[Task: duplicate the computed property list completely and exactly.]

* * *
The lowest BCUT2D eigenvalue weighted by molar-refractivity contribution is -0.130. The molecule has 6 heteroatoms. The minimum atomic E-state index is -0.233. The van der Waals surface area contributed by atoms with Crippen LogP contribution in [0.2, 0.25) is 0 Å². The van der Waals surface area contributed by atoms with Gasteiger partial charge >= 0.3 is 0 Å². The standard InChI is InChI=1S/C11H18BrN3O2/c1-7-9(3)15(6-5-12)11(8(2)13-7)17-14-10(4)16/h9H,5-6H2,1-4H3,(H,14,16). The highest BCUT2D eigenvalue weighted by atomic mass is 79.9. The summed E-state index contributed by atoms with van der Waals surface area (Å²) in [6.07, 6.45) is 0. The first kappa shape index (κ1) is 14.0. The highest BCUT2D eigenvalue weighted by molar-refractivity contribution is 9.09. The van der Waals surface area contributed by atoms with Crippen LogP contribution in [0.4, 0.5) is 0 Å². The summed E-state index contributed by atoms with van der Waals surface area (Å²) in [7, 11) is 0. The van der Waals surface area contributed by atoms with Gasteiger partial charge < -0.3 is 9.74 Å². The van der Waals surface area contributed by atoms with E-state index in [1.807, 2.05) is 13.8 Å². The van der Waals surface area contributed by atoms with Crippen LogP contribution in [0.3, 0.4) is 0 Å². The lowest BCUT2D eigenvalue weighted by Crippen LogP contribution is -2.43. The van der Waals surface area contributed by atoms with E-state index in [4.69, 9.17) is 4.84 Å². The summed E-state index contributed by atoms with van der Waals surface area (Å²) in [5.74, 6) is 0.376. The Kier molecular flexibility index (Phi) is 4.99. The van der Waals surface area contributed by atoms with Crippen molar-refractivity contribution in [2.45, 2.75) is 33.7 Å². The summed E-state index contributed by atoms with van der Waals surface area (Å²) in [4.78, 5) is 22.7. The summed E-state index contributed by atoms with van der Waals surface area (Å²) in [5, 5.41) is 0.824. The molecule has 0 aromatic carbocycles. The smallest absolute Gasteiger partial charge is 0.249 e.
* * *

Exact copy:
The lowest BCUT2D eigenvalue weighted by molar-refractivity contribution is -0.130. The molecule has 6 heteroatoms. The minimum atomic E-state index is -0.233. The van der Waals surface area contributed by atoms with Crippen LogP contribution in [0.2, 0.25) is 0 Å². The van der Waals surface area contributed by atoms with Gasteiger partial charge >= 0.3 is 0 Å². The standard InChI is InChI=1S/C11H18BrN3O2/c1-7-9(3)15(6-5-12)11(8(2)13-7)17-14-10(4)16/h9H,5-6H2,1-4H3,(H,14,16). The highest BCUT2D eigenvalue weighted by atomic mass is 79.9. The summed E-state index contributed by atoms with van der Waals surface area (Å²) in [6.07, 6.45) is 0. The first kappa shape index (κ1) is 14.0. The highest BCUT2D eigenvalue weighted by molar-refractivity contribution is 9.09. The van der Waals surface area contributed by atoms with Crippen LogP contribution in [0.4, 0.5) is 0 Å². The summed E-state index contributed by atoms with van der Waals surface area (Å²) in [7, 11) is 0. The van der Waals surface area contributed by atoms with Gasteiger partial charge < -0.3 is 9.74 Å². The van der Waals surface area contributed by atoms with E-state index in [1.807, 2.05) is 13.8 Å². The van der Waals surface area contributed by atoms with Crippen LogP contribution in [0.3, 0.4) is 0 Å². The lowest BCUT2D eigenvalue weighted by Crippen LogP contribution is -2.43. The van der Waals surface area contributed by atoms with E-state index in [4.69, 9.17) is 4.84 Å². The summed E-state index contributed by atoms with van der Waals surface area (Å²) in [5.74, 6) is 0.376. The Kier molecular flexibility index (Phi) is 4.99. The van der Waals surface area contributed by atoms with Crippen molar-refractivity contribution in [2.45, 2.75) is 33.7 Å². The summed E-state index contributed by atoms with van der Waals surface area (Å²) in [4.78, 5) is 22.7. The summed E-state index contributed by atoms with van der Waals surface area (Å²) in [5, 5.41) is 0.824. The molecule has 0 aromatic carbocycles. The smallest absolute Gasteiger partial charge is 0.249 e.